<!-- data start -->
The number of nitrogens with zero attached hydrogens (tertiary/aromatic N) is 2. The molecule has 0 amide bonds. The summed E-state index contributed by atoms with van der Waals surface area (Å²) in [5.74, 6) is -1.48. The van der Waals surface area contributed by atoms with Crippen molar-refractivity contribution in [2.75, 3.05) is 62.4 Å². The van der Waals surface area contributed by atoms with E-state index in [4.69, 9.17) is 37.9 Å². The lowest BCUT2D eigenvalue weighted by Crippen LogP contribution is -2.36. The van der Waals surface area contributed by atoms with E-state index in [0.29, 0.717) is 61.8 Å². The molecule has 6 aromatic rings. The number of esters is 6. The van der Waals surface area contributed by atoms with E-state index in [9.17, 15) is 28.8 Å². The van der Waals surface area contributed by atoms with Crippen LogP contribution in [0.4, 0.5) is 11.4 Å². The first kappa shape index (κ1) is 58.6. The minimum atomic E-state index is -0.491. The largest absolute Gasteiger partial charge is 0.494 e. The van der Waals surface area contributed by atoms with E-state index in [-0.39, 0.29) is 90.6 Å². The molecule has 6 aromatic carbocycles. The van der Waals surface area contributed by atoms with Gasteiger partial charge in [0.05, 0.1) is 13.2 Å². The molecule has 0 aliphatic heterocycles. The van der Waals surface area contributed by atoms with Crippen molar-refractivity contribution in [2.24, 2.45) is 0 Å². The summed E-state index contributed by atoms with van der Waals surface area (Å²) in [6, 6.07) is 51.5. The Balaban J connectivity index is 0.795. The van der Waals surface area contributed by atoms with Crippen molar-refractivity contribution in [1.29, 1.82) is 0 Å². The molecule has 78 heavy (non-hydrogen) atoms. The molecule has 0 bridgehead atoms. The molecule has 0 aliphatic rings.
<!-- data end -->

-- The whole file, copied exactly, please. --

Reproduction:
The number of nitrogens with zero attached hydrogens (tertiary/aromatic N) is 2. The molecule has 0 amide bonds. The summed E-state index contributed by atoms with van der Waals surface area (Å²) in [5.74, 6) is -1.48. The van der Waals surface area contributed by atoms with Crippen molar-refractivity contribution in [2.75, 3.05) is 62.4 Å². The van der Waals surface area contributed by atoms with E-state index in [4.69, 9.17) is 37.9 Å². The lowest BCUT2D eigenvalue weighted by Crippen LogP contribution is -2.36. The van der Waals surface area contributed by atoms with E-state index in [0.29, 0.717) is 61.8 Å². The molecule has 6 aromatic rings. The number of esters is 6. The van der Waals surface area contributed by atoms with E-state index in [9.17, 15) is 28.8 Å². The van der Waals surface area contributed by atoms with Crippen LogP contribution in [0.4, 0.5) is 11.4 Å². The first kappa shape index (κ1) is 58.6. The minimum atomic E-state index is -0.491. The largest absolute Gasteiger partial charge is 0.494 e. The van der Waals surface area contributed by atoms with E-state index in [-0.39, 0.29) is 90.6 Å². The molecule has 6 aromatic carbocycles. The van der Waals surface area contributed by atoms with Gasteiger partial charge in [0.05, 0.1) is 13.2 Å². The molecule has 0 aliphatic heterocycles. The van der Waals surface area contributed by atoms with Crippen molar-refractivity contribution in [2.24, 2.45) is 0 Å². The summed E-state index contributed by atoms with van der Waals surface area (Å²) in [6, 6.07) is 51.5. The Balaban J connectivity index is 0.795. The van der Waals surface area contributed by atoms with Crippen molar-refractivity contribution in [1.29, 1.82) is 0 Å². The molecule has 78 heavy (non-hydrogen) atoms. The molecule has 0 bridgehead atoms. The molecule has 0 aliphatic rings.